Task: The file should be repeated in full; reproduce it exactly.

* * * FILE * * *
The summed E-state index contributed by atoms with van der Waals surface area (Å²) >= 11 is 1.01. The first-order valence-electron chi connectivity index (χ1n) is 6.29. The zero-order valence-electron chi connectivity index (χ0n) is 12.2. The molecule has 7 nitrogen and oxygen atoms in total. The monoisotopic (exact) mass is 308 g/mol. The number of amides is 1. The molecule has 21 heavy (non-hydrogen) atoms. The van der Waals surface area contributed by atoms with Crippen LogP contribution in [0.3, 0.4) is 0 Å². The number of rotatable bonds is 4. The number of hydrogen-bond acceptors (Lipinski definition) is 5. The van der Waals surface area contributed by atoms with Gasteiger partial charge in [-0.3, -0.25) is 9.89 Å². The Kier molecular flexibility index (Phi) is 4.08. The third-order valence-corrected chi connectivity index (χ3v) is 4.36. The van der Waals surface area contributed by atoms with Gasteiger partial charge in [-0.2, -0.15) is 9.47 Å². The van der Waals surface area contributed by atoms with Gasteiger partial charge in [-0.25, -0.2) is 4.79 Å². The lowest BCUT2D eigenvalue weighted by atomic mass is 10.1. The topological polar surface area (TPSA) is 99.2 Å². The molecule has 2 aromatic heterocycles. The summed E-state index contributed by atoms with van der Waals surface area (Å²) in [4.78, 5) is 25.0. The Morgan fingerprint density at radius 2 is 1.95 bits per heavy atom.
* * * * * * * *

The summed E-state index contributed by atoms with van der Waals surface area (Å²) >= 11 is 1.01. The first-order valence-electron chi connectivity index (χ1n) is 6.29. The zero-order valence-electron chi connectivity index (χ0n) is 12.2. The molecule has 7 nitrogen and oxygen atoms in total. The monoisotopic (exact) mass is 308 g/mol. The number of amides is 1. The molecule has 21 heavy (non-hydrogen) atoms. The van der Waals surface area contributed by atoms with Crippen LogP contribution in [0.3, 0.4) is 0 Å². The number of rotatable bonds is 4. The number of hydrogen-bond acceptors (Lipinski definition) is 5. The van der Waals surface area contributed by atoms with Gasteiger partial charge in [-0.3, -0.25) is 9.89 Å². The Kier molecular flexibility index (Phi) is 4.08. The third-order valence-corrected chi connectivity index (χ3v) is 4.36. The van der Waals surface area contributed by atoms with Gasteiger partial charge in [-0.2, -0.15) is 9.47 Å². The van der Waals surface area contributed by atoms with Gasteiger partial charge in [-0.25, -0.2) is 4.79 Å². The lowest BCUT2D eigenvalue weighted by atomic mass is 10.1. The topological polar surface area (TPSA) is 99.2 Å². The molecule has 2 aromatic heterocycles. The summed E-state index contributed by atoms with van der Waals surface area (Å²) in [4.78, 5) is 25.0. The Morgan fingerprint density at radius 2 is 1.95 bits per heavy atom.